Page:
Proponents of fast trains hoped that a successful line in California could spur development elsewhere.
But now even California's plan is in jeopardy. Its ambition has been scaled back and its projected costs have increased.
Even voters have turned on it. A new survey by USC-Dornsife and the Los Angeles Times found that if given a second chance to vote on the 2008 $9 billion bond issue that is funding the early stages of the project, 59% of survey respondents would vote it down.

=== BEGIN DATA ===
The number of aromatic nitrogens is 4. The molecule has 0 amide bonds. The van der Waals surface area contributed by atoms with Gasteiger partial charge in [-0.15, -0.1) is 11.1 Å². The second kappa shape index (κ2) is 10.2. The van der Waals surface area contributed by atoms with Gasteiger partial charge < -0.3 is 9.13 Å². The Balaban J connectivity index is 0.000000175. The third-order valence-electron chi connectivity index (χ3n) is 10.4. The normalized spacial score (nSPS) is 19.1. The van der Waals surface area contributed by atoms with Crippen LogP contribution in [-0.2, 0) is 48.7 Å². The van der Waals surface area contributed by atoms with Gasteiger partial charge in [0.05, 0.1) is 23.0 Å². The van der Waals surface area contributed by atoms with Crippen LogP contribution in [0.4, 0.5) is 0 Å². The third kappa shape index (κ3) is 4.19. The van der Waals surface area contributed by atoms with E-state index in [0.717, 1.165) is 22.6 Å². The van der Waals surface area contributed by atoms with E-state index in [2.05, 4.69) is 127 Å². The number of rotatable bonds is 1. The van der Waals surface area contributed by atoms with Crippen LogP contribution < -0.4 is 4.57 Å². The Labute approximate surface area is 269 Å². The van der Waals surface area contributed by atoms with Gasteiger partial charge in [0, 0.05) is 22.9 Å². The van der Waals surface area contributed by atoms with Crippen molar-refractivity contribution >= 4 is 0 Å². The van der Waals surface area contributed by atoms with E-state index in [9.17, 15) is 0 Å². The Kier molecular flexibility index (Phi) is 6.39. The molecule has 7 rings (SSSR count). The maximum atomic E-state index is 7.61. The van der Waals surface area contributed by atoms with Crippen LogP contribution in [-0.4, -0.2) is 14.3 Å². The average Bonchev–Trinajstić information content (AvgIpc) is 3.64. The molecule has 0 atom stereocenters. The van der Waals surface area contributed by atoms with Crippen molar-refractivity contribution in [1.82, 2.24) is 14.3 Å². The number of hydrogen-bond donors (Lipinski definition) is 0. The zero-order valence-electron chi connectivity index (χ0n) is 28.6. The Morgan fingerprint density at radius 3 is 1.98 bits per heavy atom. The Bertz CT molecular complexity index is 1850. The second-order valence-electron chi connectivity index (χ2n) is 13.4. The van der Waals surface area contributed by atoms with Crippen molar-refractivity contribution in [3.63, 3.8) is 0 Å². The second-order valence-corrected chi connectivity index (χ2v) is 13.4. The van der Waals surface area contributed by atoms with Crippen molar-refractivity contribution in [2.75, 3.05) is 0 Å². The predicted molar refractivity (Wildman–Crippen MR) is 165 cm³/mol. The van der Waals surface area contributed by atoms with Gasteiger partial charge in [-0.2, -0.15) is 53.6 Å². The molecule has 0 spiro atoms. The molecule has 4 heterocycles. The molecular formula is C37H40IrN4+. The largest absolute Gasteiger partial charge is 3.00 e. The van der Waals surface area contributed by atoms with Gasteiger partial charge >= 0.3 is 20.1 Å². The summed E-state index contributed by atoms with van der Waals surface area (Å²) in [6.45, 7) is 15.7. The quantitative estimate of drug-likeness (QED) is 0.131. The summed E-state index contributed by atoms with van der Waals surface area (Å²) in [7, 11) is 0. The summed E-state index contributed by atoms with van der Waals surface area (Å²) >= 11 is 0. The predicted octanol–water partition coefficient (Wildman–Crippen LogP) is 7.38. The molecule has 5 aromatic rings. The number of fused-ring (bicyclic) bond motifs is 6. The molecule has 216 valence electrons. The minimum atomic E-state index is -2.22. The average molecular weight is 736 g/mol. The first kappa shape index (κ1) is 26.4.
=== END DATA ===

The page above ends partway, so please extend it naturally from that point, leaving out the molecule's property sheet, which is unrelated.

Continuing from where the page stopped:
Part of what's happened here is that high-speed rail, like almost everything promoted by President Barack Obama, has become an intensely partisan issue in America. Republican governors across the country have criticized high-speed projects and rejected federal money to fund rail development. Mr Obama, meanwhile, has redistributed the rejected money to states like California that are run by Democrats and are more receptive to high-speed rail.